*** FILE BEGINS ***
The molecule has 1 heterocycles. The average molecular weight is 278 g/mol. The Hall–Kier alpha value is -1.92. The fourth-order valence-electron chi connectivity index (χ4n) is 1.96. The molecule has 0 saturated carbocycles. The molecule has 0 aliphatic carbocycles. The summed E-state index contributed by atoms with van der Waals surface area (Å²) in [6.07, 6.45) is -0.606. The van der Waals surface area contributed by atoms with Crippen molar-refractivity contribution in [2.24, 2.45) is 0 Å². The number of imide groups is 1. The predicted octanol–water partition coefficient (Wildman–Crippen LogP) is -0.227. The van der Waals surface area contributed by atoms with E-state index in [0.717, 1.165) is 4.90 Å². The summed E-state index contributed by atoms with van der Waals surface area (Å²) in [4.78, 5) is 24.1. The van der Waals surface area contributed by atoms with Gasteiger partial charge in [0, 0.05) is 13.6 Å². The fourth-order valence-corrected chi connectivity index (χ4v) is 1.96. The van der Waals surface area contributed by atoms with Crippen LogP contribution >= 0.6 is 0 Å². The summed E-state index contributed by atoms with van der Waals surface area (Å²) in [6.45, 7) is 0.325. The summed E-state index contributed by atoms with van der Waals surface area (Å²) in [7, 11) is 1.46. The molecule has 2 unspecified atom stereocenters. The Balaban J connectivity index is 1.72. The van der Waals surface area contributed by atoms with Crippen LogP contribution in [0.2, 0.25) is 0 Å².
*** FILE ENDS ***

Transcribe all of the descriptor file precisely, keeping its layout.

The molecule has 1 heterocycles. The average molecular weight is 278 g/mol. The Hall–Kier alpha value is -1.92. The fourth-order valence-electron chi connectivity index (χ4n) is 1.96. The molecule has 0 saturated carbocycles. The molecule has 0 aliphatic carbocycles. The summed E-state index contributed by atoms with van der Waals surface area (Å²) in [6.07, 6.45) is -0.606. The van der Waals surface area contributed by atoms with Crippen molar-refractivity contribution in [2.24, 2.45) is 0 Å². The number of imide groups is 1. The predicted octanol–water partition coefficient (Wildman–Crippen LogP) is -0.227. The van der Waals surface area contributed by atoms with E-state index in [0.717, 1.165) is 4.90 Å². The summed E-state index contributed by atoms with van der Waals surface area (Å²) in [4.78, 5) is 24.1. The van der Waals surface area contributed by atoms with Gasteiger partial charge in [0, 0.05) is 13.6 Å². The fourth-order valence-corrected chi connectivity index (χ4v) is 1.96. The van der Waals surface area contributed by atoms with Crippen LogP contribution >= 0.6 is 0 Å². The summed E-state index contributed by atoms with van der Waals surface area (Å²) in [6.45, 7) is 0.325. The summed E-state index contributed by atoms with van der Waals surface area (Å²) in [7, 11) is 1.46. The molecule has 2 unspecified atom stereocenters. The Balaban J connectivity index is 1.72. The van der Waals surface area contributed by atoms with Crippen LogP contribution in [0.2, 0.25) is 0 Å².